The Bears on Monday fired Lovie Smith after nine seasons as head coach.
Hired in 2004 after three years as St. Louis Rams defensive coordinator, Smith led the Bears to back-to-back NFC North titles in 2005-06. But he failed to guide the team into the playoffs in five of the last six seasons since advancing to the Super Bowl in 2006.
The decision to relieve Smith of his duties was made by general manager Phil Emery, who was hired a year ago with the understanding that Smith would remain coach for the 2012 season. Emery informed Smith of his decision Monday morning.
The two-year contract extension Smith signed after leading the Bears to an 11-5 record and an appearance in the NFC Championship Game in 2010 ran through the 2013 season.
During his tenure in Chicago, Smith built a dominant ball-hawking defense that led the NFL in takeaways both during his nine seasons with 310 and in 2012 with 44. The Bears also traditionally boasted one of the league's best special teams units led by coordinator Dave Toub.
But Smith's downfall was a Bears offense that consistently struggled under four different coordinators—Terry Shea, Ron Turner, Mike Martz and Mike Tice. In terms of total yards, the unit ranked 32nd, 29th, 15th, 27th, 26th, 23rd, 30th, 24th and 28th in the NFL.
The 28th-ranking this season came despite having a 1,000-yard rusher and receiver for just the fourth time in franchise history. Brandon Marshall smashed Bears records with 118 receptions and 1,508 yards, while Matt Forte ran for 1,094 yards on 248 carries.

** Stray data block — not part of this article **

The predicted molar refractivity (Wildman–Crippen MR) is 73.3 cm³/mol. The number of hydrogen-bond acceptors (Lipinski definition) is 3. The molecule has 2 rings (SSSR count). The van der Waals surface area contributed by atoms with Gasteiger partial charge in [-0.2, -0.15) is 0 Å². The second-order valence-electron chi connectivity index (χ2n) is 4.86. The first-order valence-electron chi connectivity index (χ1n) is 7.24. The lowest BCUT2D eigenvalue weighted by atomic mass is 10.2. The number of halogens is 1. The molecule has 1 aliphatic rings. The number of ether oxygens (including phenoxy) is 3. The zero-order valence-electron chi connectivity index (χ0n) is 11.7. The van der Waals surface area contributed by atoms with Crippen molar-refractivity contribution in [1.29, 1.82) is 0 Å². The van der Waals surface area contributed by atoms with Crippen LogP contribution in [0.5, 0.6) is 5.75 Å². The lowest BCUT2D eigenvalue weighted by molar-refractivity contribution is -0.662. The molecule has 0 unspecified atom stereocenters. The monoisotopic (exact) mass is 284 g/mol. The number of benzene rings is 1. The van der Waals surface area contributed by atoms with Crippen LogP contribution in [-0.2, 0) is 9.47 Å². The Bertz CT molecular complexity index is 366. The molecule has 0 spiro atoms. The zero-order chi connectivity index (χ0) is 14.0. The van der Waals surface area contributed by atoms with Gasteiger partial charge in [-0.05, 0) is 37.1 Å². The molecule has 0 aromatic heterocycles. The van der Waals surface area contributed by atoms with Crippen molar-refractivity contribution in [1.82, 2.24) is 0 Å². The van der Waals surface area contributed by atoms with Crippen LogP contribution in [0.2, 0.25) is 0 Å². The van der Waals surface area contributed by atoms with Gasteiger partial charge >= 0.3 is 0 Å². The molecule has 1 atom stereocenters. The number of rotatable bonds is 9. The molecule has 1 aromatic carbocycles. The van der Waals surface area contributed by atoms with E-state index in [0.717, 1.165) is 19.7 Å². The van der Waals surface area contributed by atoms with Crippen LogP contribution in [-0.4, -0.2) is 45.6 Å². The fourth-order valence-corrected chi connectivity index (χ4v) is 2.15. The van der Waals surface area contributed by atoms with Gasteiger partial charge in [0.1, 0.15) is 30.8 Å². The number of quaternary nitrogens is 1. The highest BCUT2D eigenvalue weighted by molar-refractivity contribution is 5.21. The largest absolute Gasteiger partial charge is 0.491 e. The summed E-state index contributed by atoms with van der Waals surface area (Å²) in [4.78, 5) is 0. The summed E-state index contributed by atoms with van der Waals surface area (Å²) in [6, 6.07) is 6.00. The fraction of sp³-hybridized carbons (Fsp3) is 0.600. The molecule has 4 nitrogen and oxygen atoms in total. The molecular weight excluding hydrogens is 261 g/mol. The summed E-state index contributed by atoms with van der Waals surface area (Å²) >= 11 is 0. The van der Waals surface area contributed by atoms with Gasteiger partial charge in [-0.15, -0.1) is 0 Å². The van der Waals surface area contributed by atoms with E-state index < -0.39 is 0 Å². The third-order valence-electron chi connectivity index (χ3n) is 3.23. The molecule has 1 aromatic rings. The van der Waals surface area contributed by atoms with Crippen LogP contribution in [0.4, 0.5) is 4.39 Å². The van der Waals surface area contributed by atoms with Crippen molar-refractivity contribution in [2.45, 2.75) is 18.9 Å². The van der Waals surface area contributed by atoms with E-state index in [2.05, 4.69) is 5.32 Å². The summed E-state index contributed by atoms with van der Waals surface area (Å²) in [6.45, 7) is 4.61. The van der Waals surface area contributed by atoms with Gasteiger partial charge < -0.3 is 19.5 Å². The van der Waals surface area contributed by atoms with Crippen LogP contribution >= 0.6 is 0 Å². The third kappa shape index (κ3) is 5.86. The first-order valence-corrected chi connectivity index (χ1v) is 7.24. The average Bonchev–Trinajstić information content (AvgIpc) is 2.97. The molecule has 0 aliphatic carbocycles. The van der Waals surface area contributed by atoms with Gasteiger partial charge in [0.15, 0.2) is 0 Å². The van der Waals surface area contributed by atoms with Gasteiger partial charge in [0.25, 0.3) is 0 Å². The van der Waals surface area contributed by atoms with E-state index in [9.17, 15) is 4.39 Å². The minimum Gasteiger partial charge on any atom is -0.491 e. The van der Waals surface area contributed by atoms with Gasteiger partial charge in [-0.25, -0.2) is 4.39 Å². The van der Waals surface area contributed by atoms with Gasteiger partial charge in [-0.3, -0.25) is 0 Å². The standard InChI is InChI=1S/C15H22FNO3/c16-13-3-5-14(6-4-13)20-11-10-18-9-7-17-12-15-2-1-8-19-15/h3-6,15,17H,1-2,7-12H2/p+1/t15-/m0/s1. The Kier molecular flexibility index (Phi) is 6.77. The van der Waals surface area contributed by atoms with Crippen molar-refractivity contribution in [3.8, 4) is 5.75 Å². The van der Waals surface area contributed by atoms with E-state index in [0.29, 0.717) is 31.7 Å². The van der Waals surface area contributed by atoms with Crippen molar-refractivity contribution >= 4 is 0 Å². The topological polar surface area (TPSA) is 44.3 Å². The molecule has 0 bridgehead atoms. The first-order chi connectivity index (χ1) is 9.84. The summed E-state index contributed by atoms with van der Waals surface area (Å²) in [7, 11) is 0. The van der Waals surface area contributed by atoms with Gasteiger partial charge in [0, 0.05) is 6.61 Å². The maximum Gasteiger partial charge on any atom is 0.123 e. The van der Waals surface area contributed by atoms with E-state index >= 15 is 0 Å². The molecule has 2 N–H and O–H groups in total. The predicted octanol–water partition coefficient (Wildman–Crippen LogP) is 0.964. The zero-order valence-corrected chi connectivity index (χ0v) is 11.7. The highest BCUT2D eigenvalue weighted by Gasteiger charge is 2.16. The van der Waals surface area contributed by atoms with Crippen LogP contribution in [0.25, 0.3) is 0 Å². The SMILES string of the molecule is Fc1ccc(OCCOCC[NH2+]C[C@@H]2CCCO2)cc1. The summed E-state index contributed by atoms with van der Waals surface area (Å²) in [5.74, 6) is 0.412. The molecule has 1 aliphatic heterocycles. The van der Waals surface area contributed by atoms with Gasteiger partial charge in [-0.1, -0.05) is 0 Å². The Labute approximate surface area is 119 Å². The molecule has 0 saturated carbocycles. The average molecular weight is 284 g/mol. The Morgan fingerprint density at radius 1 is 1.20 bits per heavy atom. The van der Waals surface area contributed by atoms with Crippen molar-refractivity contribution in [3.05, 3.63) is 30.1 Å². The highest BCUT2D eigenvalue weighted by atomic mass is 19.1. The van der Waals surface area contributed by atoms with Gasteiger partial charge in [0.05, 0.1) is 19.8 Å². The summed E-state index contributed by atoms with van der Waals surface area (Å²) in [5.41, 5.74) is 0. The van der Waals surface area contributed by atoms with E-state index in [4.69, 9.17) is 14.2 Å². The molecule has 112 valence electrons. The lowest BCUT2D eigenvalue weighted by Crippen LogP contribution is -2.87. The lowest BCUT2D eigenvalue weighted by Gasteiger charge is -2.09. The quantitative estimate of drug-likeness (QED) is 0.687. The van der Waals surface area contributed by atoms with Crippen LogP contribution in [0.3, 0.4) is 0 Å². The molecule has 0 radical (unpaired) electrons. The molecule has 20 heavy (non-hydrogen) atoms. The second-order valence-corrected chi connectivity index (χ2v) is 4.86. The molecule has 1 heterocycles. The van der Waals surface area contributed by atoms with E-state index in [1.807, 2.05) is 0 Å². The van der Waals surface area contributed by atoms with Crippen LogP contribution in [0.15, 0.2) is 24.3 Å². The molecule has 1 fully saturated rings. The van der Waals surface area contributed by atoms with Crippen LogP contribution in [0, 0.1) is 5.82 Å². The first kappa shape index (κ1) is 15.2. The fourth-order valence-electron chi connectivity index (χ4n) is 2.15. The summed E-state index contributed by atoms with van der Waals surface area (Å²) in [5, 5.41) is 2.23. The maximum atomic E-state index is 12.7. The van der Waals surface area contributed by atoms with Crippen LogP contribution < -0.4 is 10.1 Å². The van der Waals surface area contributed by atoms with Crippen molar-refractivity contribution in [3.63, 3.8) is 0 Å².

Another factor that led to Smith's demise was his inability to defeat the rival Packers. At his introductory news conference on Jan. 15, 2004, he announced that his three goals chronologically were to beat Green Bay, capture the division title and win the Super Bowl.
Smith went 7-3 against the Packers in his first five seasons, but is 1-8 since 2009, including six straight losses, one of which came in the 2010 NFC title game at Soldier Field.
In nine seasons, Smith compiled a 81-63 record (.563) in the regular season and 3-3 in the playoffs. He had four double-digit winning seasons after predecessors Dave Wannstedt and Dick Jauron combined for just one in 11 years-when Jauron went 13-3 in 2001.